The problem of rotation is made simpler by a nifty trick that’s used by many image editors and libraries. It turns out you can rotate an image by an arbitrary amount with three simple shear operations. (If you don’t know what shearing is, it’s just tilting an image by some amount in a direction. It’s pretty awesome that this works since shearing is easy to do.)

Example image borrowed from the above linked page. I’m amazed this works.

Sundry Sunday: Strong Bad Plays Vampire’s Castle

We’ve posted Strong Bad videos a few times before here, and for that I make no apologies. Left up to me we’d be a 24/7 Homestar Runner joint. But there already is a 24/7 joint of that nature, and it’s called, although we do have a more frequent update schedule than them these days.

This one’s special though in that it is a new Strong Bad video, one that went up late last Sunday evening. In it, the bulbous-headed wrestleman plays the short DOS text adventure Vampire’s Castle, which was written in less than 200 lines of BASIC code. It inspired the HSR Flash game series, previously linked, Thy Dungeonman, Nos 1, 2 and 3 (“Behold thy graphics!”), which you can still play (drumroll)… with Ruffle!

Vampire’s Castle is completely text, so the Baddest Strong enlisted the help of The Cheat to make illustrations of the rooms, which is where a lot of the entertainment value of this video derives.

Strong Bad’s Disk 4 of 12: Vampire’s Castle (30 minutes)

What We’re Playing 9/24/22

rodneylives (John Harris): Still working on Live A Live (just started the last chapter), Animal Crossing: New Horizons, Pinball FX 3 (Party Zone, Funhouse, High Speed II: The Getaway), Party Zone pinball (grand champion on local machine, at Pinball Palace)

Josh Bycer: Shovel Knight Dig, trying to find time to start Death Loop.

philnelson: Cult of the Lamb, Splatoon 3, and Fallout: New Vegas.

If you’ve been playing or watching something you enjoy and want people to know, tell me on Twitter (I’m @rodneylives), preferably with a hashtag like #whatimplaying, which I’ll take as permission to relay here.

Video: Make Your Own Raycaster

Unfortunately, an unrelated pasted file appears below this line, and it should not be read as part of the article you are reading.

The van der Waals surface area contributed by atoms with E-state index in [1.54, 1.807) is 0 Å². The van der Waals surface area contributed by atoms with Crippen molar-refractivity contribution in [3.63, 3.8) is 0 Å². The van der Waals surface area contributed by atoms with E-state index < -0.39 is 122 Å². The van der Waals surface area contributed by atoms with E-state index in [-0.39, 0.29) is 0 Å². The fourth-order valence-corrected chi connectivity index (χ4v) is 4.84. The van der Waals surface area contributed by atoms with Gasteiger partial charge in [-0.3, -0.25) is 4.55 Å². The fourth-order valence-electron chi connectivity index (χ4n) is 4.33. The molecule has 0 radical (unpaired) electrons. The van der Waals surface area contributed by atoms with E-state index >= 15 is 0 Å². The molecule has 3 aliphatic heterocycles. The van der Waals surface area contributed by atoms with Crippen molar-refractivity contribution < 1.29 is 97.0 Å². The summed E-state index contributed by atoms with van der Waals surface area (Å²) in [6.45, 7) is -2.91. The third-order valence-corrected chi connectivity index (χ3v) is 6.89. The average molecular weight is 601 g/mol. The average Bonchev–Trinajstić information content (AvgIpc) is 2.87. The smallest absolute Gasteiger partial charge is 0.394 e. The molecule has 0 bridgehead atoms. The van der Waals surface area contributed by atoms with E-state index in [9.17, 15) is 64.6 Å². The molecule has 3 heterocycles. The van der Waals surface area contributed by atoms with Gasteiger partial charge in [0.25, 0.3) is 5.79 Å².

A raycaster engine is a simple 3D engine that just draws lines from the player’s position to the nearest terrain wall for each horizontal pixel on the screen. It was what was used in one of the foundational 3D action games, id Software’s Wolfenstein 3D.

For those with a coding bent (the word bent seems so suitable when it comes to people who enjoy programming), Youtube account 3D sage demonstrates how to implement a raycaster in a series of three videos. The first one is embedded below:

Here are links to the whole series: Part 1 (17 minutes), Part 2 (14 minutes), and Part 3 (22 minutes)

Later he did another series on implementing the kind of engine that’s in DOOM, but we’ll look at that at a later date.


Sometimes I feel that we lean on the Retro portion of our remit a little too heavily. Josh Bycer (Website! Twitter! Youtube! Discord!) helps by providing much of the Indie.

That leaves Niche. The romhack scene, which we’ve started covering regularly on Thursdays, fills out that in that area a bit, but there’s still a lot of subcultures out there that could use a better look.

Icon for Stockfish

One of them is that around internet board games, and the biggest of those is, of course, the game of chess. The basis of chess is subtly different from that of video games, or even most other board games. Chess is deep enough that there’s a sense of mathematical purity to it. Petty human considerations seem to be disregarded in favor of finding the objectively best moves to make given a situation.

This is the road that has led us to the phenomenon of the chess engine, a computer program that plays chess. For a few years now computers have been known to beat the best human players, but far from ruining the game, the best human grandmasters now use computer programs to train. And far from requiring a supercomputer like Deep Blue, now ultra-high-level computer chess is in the reach of the ordinary user (who happens to be handy with a command prompt), in the form of the open-source engine Stockfish.

Stockfish is only a chess engine; it has no UI. Instead, graphic chess playing programs include it, interfacing with it through the Universal Chess Interface.

By the way! Did you know there’s a such an object as a Universal Chess Interface? Truly, as my pal the King of All Cosmos says, Earth has a lot of things.

Stockfish is thought to be the strongest chess-playing engine in the world, and you can use it yourself on your own computer! Maybe it is the future after all.